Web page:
A hand of man practicing firing using a Glock gun model at the shooting range. Fire glock hand gun.

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We’ve all seen it. Someone holding a gun incorrectly at the range, sometimes in a way that’s going to hurt when they pull the trigger. Or, more alarming, someone failing to follow one or more of the four rules of firearm safety. As in the photo above.

If you’re at a supervised range, you’d hope the range safety officer would step in when someone does something really dangerous.

Top Gun Range Safety Gun Fail Head
courtesy Facebook and Aim0holiks

But they can’t be everywhere and see everything, particularly at a range with a large number of shooting lanes. In a situation like that, lots of experienced shooters will step in (or leave immediately).

But what if you see something that’s not dangerous, but bad form? A situation where a little help from someone with more experience could help a new or inexperienced shooter? Something like, say, the grip used in the stock photo above.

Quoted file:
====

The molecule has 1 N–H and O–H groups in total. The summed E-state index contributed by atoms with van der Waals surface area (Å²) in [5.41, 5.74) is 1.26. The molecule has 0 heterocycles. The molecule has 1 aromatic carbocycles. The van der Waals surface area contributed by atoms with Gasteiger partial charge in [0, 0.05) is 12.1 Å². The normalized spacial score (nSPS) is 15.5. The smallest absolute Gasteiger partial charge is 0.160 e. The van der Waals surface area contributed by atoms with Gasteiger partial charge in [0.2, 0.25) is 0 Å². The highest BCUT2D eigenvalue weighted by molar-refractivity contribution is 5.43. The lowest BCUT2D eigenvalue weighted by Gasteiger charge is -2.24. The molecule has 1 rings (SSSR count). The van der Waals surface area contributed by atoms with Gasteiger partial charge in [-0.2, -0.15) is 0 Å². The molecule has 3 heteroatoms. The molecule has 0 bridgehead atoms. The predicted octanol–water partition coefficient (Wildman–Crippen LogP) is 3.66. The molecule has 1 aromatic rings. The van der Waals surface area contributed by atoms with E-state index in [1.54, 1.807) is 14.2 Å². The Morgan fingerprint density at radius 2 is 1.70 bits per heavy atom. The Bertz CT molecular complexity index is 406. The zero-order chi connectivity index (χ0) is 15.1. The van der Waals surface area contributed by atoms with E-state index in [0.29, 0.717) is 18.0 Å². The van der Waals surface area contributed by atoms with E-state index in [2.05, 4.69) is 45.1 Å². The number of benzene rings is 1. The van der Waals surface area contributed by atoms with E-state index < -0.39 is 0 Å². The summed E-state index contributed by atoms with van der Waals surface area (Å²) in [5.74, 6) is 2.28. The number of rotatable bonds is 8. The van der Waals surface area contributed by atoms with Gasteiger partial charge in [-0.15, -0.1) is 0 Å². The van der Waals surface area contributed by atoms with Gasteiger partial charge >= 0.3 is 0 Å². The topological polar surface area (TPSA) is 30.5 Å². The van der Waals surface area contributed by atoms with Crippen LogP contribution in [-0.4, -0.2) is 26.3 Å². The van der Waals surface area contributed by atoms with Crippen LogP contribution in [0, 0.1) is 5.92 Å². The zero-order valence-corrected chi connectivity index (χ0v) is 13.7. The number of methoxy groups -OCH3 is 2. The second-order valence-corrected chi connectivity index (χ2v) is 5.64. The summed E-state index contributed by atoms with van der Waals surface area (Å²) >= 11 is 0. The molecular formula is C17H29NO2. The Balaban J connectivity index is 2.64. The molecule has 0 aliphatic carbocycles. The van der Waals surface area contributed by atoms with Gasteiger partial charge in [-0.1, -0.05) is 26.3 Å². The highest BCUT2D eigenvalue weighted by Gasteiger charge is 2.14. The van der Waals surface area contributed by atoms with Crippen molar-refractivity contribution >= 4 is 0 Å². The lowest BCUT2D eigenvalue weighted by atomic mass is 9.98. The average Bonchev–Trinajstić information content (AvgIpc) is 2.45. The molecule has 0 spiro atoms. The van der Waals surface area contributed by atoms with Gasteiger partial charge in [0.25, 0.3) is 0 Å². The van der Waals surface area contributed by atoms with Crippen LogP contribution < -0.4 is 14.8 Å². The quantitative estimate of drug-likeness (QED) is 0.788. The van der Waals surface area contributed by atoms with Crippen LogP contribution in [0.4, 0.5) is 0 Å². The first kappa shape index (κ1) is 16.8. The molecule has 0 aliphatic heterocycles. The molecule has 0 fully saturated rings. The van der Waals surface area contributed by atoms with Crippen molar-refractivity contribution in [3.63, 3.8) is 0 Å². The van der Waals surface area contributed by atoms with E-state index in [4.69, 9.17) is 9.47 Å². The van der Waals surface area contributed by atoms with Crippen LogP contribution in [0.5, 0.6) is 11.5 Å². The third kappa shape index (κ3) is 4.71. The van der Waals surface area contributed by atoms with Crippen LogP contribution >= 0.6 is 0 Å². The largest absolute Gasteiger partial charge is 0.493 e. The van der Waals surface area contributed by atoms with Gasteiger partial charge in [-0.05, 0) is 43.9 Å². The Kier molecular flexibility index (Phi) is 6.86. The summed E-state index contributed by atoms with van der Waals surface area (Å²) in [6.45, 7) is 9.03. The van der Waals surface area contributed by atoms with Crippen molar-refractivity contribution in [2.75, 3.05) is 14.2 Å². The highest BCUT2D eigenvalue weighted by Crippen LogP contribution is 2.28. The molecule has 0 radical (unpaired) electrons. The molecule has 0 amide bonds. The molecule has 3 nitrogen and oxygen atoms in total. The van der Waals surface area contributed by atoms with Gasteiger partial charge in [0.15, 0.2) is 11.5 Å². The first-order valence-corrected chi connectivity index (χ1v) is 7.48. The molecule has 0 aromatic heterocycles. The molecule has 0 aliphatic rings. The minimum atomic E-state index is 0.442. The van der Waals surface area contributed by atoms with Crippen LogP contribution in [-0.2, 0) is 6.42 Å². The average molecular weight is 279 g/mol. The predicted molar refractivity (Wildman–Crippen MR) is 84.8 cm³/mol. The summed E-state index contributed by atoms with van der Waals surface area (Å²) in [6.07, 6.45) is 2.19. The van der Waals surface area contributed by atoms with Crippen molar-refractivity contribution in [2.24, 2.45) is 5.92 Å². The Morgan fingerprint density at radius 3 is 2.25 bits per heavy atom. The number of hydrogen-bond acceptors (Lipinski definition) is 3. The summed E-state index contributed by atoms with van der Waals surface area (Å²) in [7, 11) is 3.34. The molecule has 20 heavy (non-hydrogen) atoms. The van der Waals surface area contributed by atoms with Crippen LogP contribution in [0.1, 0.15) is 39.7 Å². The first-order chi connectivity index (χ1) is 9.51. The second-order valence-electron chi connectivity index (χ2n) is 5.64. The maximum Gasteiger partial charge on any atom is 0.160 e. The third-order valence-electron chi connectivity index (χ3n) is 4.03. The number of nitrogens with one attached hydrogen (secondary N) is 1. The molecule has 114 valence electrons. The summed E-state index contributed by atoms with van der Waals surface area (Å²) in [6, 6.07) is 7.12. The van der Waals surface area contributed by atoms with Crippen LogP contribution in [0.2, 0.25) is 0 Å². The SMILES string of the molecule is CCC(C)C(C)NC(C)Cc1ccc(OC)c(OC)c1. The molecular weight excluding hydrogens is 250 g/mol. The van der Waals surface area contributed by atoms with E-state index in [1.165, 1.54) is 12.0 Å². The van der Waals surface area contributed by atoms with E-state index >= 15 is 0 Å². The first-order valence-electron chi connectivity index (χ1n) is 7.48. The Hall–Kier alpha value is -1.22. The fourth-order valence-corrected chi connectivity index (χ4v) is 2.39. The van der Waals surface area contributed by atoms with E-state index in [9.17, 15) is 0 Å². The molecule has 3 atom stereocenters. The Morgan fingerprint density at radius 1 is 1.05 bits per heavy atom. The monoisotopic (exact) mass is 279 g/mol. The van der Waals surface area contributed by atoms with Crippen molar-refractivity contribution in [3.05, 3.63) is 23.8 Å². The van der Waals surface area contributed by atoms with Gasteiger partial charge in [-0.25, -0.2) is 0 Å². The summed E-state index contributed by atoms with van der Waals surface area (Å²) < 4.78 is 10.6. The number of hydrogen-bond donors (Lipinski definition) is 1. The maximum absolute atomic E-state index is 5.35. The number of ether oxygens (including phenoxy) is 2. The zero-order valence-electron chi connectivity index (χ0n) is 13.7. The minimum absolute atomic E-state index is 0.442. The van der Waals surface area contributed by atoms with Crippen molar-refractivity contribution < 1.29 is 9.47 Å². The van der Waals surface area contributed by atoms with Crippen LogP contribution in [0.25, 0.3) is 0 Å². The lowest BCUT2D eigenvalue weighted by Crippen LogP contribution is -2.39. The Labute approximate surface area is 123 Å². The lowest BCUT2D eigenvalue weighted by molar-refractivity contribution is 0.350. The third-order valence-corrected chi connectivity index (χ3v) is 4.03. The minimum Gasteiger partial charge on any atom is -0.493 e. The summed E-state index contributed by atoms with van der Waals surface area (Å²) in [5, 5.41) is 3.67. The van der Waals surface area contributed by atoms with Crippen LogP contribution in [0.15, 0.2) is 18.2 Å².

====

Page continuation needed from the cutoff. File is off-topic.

range train pistol grip teacup

The reality is, lots of people don’t take well to being corrected, no matter how well-intentioned the advice may be. Sidling into the next shooting lane and asking, “Mind if I give you a shooting tip?” might be intended as help, but might be perceived as annoying interference.

We all want to grow the shooting sports and get more people into guns. The more Americans who own firearms and have fun shooting them, the more effectively we can defend and extend the right to keep and bear arms. But tapping a stranger on the shoulder and telling him or her what you think they’re doing wrong may not be the best approach.

What would you do? Do you offer unsolicited help to other shooters at the range?

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